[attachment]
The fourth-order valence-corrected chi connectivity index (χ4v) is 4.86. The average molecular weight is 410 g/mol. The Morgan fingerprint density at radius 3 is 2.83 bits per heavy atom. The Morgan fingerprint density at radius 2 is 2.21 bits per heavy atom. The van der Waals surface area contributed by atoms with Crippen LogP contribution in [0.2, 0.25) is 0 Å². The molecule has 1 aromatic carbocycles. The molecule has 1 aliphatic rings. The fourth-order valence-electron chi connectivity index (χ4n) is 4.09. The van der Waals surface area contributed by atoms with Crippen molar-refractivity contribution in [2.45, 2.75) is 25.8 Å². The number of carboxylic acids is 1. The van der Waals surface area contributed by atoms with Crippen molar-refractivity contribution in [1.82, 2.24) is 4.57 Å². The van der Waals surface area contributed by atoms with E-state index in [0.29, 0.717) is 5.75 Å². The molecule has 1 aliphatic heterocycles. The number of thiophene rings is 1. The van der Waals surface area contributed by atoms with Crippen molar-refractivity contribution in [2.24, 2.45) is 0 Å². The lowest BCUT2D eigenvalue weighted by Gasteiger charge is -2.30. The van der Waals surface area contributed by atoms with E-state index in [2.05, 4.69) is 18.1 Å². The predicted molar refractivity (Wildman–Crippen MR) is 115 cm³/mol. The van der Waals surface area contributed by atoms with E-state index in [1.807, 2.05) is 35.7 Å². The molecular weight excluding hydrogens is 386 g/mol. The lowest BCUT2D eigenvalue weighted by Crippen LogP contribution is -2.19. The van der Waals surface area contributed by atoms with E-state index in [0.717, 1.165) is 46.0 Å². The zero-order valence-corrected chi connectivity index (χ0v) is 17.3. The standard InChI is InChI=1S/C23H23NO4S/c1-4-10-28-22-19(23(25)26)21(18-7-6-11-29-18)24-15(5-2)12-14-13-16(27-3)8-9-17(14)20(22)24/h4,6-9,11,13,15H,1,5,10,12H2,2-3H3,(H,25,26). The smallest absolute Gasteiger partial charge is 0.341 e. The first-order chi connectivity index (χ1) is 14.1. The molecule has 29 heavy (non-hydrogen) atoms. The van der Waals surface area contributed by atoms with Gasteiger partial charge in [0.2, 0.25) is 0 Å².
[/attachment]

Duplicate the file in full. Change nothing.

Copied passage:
The fourth-order valence-corrected chi connectivity index (χ4v) is 4.86. The average molecular weight is 410 g/mol. The Morgan fingerprint density at radius 3 is 2.83 bits per heavy atom. The Morgan fingerprint density at radius 2 is 2.21 bits per heavy atom. The van der Waals surface area contributed by atoms with Crippen LogP contribution in [0.2, 0.25) is 0 Å². The molecule has 1 aromatic carbocycles. The molecule has 1 aliphatic rings. The fourth-order valence-electron chi connectivity index (χ4n) is 4.09. The van der Waals surface area contributed by atoms with Crippen molar-refractivity contribution in [2.45, 2.75) is 25.8 Å². The number of carboxylic acids is 1. The van der Waals surface area contributed by atoms with Crippen molar-refractivity contribution in [1.82, 2.24) is 4.57 Å². The van der Waals surface area contributed by atoms with E-state index in [0.29, 0.717) is 5.75 Å². The molecule has 1 aliphatic heterocycles. The number of thiophene rings is 1. The van der Waals surface area contributed by atoms with Crippen molar-refractivity contribution in [2.24, 2.45) is 0 Å². The lowest BCUT2D eigenvalue weighted by Gasteiger charge is -2.30. The van der Waals surface area contributed by atoms with E-state index in [2.05, 4.69) is 18.1 Å². The predicted molar refractivity (Wildman–Crippen MR) is 115 cm³/mol. The van der Waals surface area contributed by atoms with E-state index in [1.807, 2.05) is 35.7 Å². The molecular weight excluding hydrogens is 386 g/mol. The lowest BCUT2D eigenvalue weighted by Crippen LogP contribution is -2.19. The van der Waals surface area contributed by atoms with E-state index in [0.717, 1.165) is 46.0 Å². The zero-order valence-corrected chi connectivity index (χ0v) is 17.3. The standard InChI is InChI=1S/C23H23NO4S/c1-4-10-28-22-19(23(25)26)21(18-7-6-11-29-18)24-15(5-2)12-14-13-16(27-3)8-9-17(14)20(22)24/h4,6-9,11,13,15H,1,5,10,12H2,2-3H3,(H,25,26). The smallest absolute Gasteiger partial charge is 0.341 e. The first-order chi connectivity index (χ1) is 14.1. The molecule has 29 heavy (non-hydrogen) atoms. The van der Waals surface area contributed by atoms with Gasteiger partial charge in [0.2, 0.25) is 0 Å².